An “unprecedented” level of interest in girls’ education as a climate solution is growing worldwide, advocates say, as youth empowerment and gender are set to take center stage at the upcoming United Nations Climate Change Conference.
From Oct. 31 through Nov. 12, roughly 20,000 international leaders and climate advocates will gather in Glasgow, Scotland for the conference known as COP26. The next annual meeting is an opportunity to shape global climate priorities — during COP21, which took place in 2015, the landmark Paris Agreement was adopted to limit global warming.
This year’s conference is hosted by the United Kingdom, where climate and girls’ education has been prioritized over the last year. In 2021 the country led both the G7 and Global Partnership for Education Summit. In May, G7 countries reinforced political commitments for girls’ education, reaffirming that it’s a human right and setting two goals for the global community by 2026: 40 million more girls in school and 20 million more girls reading by age 10 or the end of primary school.
“There’s a lot of pressure on this COP to accelerate progress on the Paris Agreement and there will be some progress. However, I think the question will be: ‘is it enough?’” Naomi Nyamweya, a lead researcher with the Malala Fund, told The 74 by email. “Leaving girls behind undermines gender equality and governments’ ability to deliver on global climate priorities, including net zero.”
Climate crises will prevent an estimated 4 million girls in lower- and middle- income countries from accessing education in 2021, according to the Malala Fund. With current policy and emission trends, weather-related disruptions will prevent 12.5 million girls from finishing their education by 2025.
“We need leaders to see that climate change, girls’ education and gender equality aren’t separate issues,” Nyamweya added.
Quality, compulsory education for girls may equip more of the younger generation with tools to facilitate climate action, like literacy and critical thinking. And if climate curricula is prioritized alongside access to schools, young leaders can understand value in solutions that move beyond one-off, technical swaps to renewable energy, for example. Millions more can learn to assess climate threats and their root causes and support policies to curb poverty and environmental racism.
An analysis of countries with female political representation found that they are more likely to adopt stricter climate policies and have fewer carbon emissions. The findings further solidify arguments that investing in girls’ education and their pathways to leadership will yield positive outcomes for the earth.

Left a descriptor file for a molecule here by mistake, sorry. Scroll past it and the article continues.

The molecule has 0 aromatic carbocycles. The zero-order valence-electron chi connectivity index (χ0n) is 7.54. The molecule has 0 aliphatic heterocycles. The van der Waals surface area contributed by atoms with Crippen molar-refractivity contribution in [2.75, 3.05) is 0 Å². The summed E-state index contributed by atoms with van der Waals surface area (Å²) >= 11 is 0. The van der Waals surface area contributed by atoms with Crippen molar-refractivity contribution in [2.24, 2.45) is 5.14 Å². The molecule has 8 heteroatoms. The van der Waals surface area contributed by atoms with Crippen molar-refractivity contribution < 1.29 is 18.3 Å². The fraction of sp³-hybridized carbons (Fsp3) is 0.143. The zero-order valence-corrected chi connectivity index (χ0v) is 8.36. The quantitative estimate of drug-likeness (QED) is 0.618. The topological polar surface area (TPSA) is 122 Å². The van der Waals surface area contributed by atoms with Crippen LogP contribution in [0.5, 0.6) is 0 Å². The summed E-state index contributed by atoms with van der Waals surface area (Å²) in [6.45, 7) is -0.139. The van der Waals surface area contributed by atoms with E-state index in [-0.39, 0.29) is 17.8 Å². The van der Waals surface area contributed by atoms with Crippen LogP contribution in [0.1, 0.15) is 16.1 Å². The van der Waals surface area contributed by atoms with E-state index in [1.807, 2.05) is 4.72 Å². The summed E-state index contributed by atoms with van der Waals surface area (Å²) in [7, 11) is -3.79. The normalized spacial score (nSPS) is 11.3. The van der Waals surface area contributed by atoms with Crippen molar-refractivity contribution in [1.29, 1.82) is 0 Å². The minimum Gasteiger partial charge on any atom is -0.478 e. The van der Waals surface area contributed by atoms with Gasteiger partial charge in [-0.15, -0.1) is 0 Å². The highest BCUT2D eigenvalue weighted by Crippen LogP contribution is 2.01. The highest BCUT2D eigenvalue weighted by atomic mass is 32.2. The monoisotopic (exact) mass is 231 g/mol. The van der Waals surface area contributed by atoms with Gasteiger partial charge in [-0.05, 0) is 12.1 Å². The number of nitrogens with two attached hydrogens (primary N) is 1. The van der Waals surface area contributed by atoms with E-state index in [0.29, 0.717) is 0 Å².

Countries can also build stronger, low-carbon economies with more girls’ educated and entering the workforce. Particularly if their education includes, as advocates and youth activists hope, career and technical education for green jobs.
Climate change, and any possible solutions, are becoming harder to ignore.
Despite education’s consistent presence at past climate talks, many countries are not currently naming climate change education, or girls’ education, as part of their policy strategy. An analysis of recently updated ‘Nationally Determined Contributions’ (NDCs) from 73 countries revealed that less than a quarter mention youth or children and none call for mandatory climate change education as a strategy, including the U.S.’s plan.
While NDCs are not the “end-all-be-all” of climate policy, they are the most visible, guiding document for nations to support Paris Agreement goals, says researcher Christina Kwauk, who penned the report and is a nonresident fellow with the Brookings Institute.
If girls’ education continues to be omitted from the documents, she told The 74, the priority will likely be overlooked in subsequent policies, strategies and initiatives — like expanding career and vocational training for green jobs or leadership.
“Girls’ education is going to be collateral damage from climate change, if we’re not paying attention to it. From the research we know that investing in girls’ education can be a powerful climate solution, why aren’t we talking about these two hand in hand?” Kwauk said. “If our education system isn’t helping us to address those structural and systemic aspects of the climate crisis, we will have wasted some really valuable years.”
If quality girls’ education and reproductive health care are provided over the next 30 years, 85.4 gigatons (mass roughly equal to 16 billion elephants) of carbon dioxide emissions could be avoided, according to researchers with the international nonprofit Project Drawdown, who estimate the impact of particular climate solutions. That is over four times more impactful than increasing concentrated solar power in the same timeframe.